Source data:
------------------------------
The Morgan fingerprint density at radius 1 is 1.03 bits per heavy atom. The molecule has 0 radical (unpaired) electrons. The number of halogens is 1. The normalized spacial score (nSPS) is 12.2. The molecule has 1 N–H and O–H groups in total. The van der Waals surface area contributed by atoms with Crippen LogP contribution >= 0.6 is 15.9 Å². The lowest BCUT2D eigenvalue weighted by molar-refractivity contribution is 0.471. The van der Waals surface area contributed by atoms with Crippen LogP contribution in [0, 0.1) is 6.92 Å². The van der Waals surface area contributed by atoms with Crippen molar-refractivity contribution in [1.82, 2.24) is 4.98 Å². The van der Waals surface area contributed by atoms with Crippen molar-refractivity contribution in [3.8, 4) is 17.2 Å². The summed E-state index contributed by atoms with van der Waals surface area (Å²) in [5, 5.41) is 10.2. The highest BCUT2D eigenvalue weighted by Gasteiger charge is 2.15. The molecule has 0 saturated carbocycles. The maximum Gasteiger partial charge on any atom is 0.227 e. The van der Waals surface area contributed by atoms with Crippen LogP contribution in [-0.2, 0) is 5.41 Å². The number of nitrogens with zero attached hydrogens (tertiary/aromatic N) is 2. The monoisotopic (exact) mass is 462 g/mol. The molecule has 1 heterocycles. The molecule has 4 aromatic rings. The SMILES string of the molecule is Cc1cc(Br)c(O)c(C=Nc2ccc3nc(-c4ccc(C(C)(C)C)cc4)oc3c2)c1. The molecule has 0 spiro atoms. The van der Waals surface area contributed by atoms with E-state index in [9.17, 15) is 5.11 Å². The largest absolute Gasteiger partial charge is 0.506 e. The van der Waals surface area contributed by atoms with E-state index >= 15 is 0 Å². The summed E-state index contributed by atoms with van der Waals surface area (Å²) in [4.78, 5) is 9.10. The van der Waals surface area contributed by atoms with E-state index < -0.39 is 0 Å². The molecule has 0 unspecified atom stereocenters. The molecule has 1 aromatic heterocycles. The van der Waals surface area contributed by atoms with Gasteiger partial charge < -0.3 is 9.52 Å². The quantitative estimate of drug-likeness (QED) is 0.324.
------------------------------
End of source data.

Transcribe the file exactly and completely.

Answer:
The Morgan fingerprint density at radius 1 is 1.03 bits per heavy atom. The molecule has 0 radical (unpaired) electrons. The number of halogens is 1. The normalized spacial score (nSPS) is 12.2. The molecule has 1 N–H and O–H groups in total. The van der Waals surface area contributed by atoms with Crippen LogP contribution >= 0.6 is 15.9 Å². The lowest BCUT2D eigenvalue weighted by molar-refractivity contribution is 0.471. The van der Waals surface area contributed by atoms with Crippen LogP contribution in [0, 0.1) is 6.92 Å². The van der Waals surface area contributed by atoms with Crippen molar-refractivity contribution in [1.82, 2.24) is 4.98 Å². The van der Waals surface area contributed by atoms with Crippen molar-refractivity contribution in [3.8, 4) is 17.2 Å². The summed E-state index contributed by atoms with van der Waals surface area (Å²) in [5, 5.41) is 10.2. The highest BCUT2D eigenvalue weighted by Gasteiger charge is 2.15. The molecule has 0 saturated carbocycles. The maximum Gasteiger partial charge on any atom is 0.227 e. The van der Waals surface area contributed by atoms with Crippen LogP contribution in [-0.2, 0) is 5.41 Å². The number of nitrogens with zero attached hydrogens (tertiary/aromatic N) is 2. The monoisotopic (exact) mass is 462 g/mol. The molecule has 1 heterocycles. The molecule has 4 aromatic rings. The SMILES string of the molecule is Cc1cc(Br)c(O)c(C=Nc2ccc3nc(-c4ccc(C(C)(C)C)cc4)oc3c2)c1. The molecule has 0 spiro atoms. The van der Waals surface area contributed by atoms with E-state index in [9.17, 15) is 5.11 Å². The largest absolute Gasteiger partial charge is 0.506 e. The van der Waals surface area contributed by atoms with E-state index >= 15 is 0 Å². The summed E-state index contributed by atoms with van der Waals surface area (Å²) in [4.78, 5) is 9.10. The van der Waals surface area contributed by atoms with E-state index < -0.39 is 0 Å². The molecule has 0 unspecified atom stereocenters. The molecule has 1 aromatic heterocycles. The van der Waals surface area contributed by atoms with Gasteiger partial charge < -0.3 is 9.52 Å². The quantitative estimate of drug-likeness (QED) is 0.324.